Recently, while reviewing my site on Google there were a couple pages highlighted as having Soft 404 errors. This didn’t make any sense as the pages were in fact available.
The traditional 404 error is used to indicate when a requested URI is not found. This can be informative if requests are made to locations or documents on your website that don’t exist, and will apprise a user that what they are looking for is not there. For this message in the response document header the first line appears as follows:
HTTP/1.1 404 Not Found
This is telling us that we are communicating via an HTTP/1.1 standard and the status code for the response is 404. The browser has a mapping of standard HTTP response codes and may chose to notify the user accordingly.
The first line of a normal successful response will appear as so:
HTTP/1.1 200 OK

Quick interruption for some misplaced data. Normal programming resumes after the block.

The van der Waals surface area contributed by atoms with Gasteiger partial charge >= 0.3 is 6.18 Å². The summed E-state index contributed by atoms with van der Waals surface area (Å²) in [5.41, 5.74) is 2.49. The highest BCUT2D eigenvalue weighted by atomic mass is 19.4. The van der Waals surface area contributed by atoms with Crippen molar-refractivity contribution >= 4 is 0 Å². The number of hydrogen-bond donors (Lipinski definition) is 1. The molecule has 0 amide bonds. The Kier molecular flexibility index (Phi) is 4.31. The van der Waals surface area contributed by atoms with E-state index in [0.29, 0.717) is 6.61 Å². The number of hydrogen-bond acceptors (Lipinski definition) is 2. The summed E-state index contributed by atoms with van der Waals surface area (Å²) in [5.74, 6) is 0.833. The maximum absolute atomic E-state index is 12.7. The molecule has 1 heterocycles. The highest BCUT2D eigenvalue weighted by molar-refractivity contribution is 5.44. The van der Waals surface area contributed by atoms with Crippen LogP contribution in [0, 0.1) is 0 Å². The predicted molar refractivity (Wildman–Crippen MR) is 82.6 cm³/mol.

This denotes that a 200 or successful response was provided for a request.
Interestingly enough, one of the pages on my website this was returning a successful response but Google has flagged my page as a Soft 404 error.
Upon inspection of the page, there was a link to another website that was returning a 404.
So because a document on my site was linking to a location that was now not found, Google had flagged my page as a Soft 404.
After removing the stale link and using the Google Search Console to “Test Live URL” it was successfully accessed and now is included on search.
There was one other page also returning a Soft 404. As it turned out, it was actually referencing the previous document and so it had been excluded because it pointed to the a page which had a link to a location that could no longer be found.
The moral of the story is that over time you may find it necessary to prune links on your site that no longer exist in an effort to keep your content visible on Google.